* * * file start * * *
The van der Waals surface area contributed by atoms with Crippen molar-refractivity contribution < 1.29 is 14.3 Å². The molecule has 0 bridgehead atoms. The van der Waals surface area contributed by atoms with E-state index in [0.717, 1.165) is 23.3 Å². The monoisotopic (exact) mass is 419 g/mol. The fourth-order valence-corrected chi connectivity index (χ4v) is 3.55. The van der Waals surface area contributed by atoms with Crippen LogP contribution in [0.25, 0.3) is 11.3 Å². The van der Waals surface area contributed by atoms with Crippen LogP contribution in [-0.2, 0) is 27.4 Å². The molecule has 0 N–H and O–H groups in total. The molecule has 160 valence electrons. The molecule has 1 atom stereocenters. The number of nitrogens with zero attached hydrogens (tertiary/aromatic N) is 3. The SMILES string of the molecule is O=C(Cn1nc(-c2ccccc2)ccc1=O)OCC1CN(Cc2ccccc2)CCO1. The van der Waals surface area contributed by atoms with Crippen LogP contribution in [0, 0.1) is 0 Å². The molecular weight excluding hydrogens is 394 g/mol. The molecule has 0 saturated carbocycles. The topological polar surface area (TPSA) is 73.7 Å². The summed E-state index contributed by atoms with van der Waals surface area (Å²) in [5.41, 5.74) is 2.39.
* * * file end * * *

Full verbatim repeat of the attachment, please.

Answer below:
The van der Waals surface area contributed by atoms with Crippen molar-refractivity contribution < 1.29 is 14.3 Å². The molecule has 0 bridgehead atoms. The van der Waals surface area contributed by atoms with E-state index in [0.717, 1.165) is 23.3 Å². The monoisotopic (exact) mass is 419 g/mol. The fourth-order valence-corrected chi connectivity index (χ4v) is 3.55. The van der Waals surface area contributed by atoms with Crippen LogP contribution in [0.25, 0.3) is 11.3 Å². The van der Waals surface area contributed by atoms with Crippen LogP contribution in [-0.2, 0) is 27.4 Å². The molecule has 0 N–H and O–H groups in total. The molecule has 160 valence electrons. The molecule has 1 atom stereocenters. The number of nitrogens with zero attached hydrogens (tertiary/aromatic N) is 3. The SMILES string of the molecule is O=C(Cn1nc(-c2ccccc2)ccc1=O)OCC1CN(Cc2ccccc2)CCO1. The van der Waals surface area contributed by atoms with Crippen LogP contribution in [0, 0.1) is 0 Å². The molecular weight excluding hydrogens is 394 g/mol. The molecule has 0 saturated carbocycles. The topological polar surface area (TPSA) is 73.7 Å². The summed E-state index contributed by atoms with van der Waals surface area (Å²) in [5.41, 5.74) is 2.39.